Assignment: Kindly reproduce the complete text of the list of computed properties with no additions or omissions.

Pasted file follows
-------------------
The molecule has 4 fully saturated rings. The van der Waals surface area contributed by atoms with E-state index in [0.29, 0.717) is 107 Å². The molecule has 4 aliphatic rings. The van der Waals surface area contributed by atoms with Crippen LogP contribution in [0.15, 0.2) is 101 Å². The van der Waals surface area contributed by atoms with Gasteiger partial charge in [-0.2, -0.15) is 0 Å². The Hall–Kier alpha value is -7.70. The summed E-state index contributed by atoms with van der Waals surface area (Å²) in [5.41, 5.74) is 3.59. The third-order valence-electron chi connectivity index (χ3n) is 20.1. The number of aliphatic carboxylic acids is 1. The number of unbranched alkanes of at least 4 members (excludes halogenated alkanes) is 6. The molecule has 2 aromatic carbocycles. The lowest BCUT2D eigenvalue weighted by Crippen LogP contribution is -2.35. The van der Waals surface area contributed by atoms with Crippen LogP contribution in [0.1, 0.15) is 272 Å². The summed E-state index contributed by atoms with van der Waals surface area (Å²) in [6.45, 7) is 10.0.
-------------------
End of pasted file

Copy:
The molecule has 4 fully saturated rings. The van der Waals surface area contributed by atoms with E-state index in [0.29, 0.717) is 107 Å². The molecule has 4 aliphatic rings. The van der Waals surface area contributed by atoms with Crippen LogP contribution in [0.15, 0.2) is 101 Å². The van der Waals surface area contributed by atoms with Gasteiger partial charge in [-0.2, -0.15) is 0 Å². The Hall–Kier alpha value is -7.70. The summed E-state index contributed by atoms with van der Waals surface area (Å²) in [5.41, 5.74) is 3.59. The third-order valence-electron chi connectivity index (χ3n) is 20.1. The number of aliphatic carboxylic acids is 1. The number of unbranched alkanes of at least 4 members (excludes halogenated alkanes) is 6. The molecule has 2 aromatic carbocycles. The lowest BCUT2D eigenvalue weighted by Crippen LogP contribution is -2.35. The van der Waals surface area contributed by atoms with Crippen LogP contribution in [0.1, 0.15) is 272 Å². The summed E-state index contributed by atoms with van der Waals surface area (Å²) in [6.45, 7) is 10.0.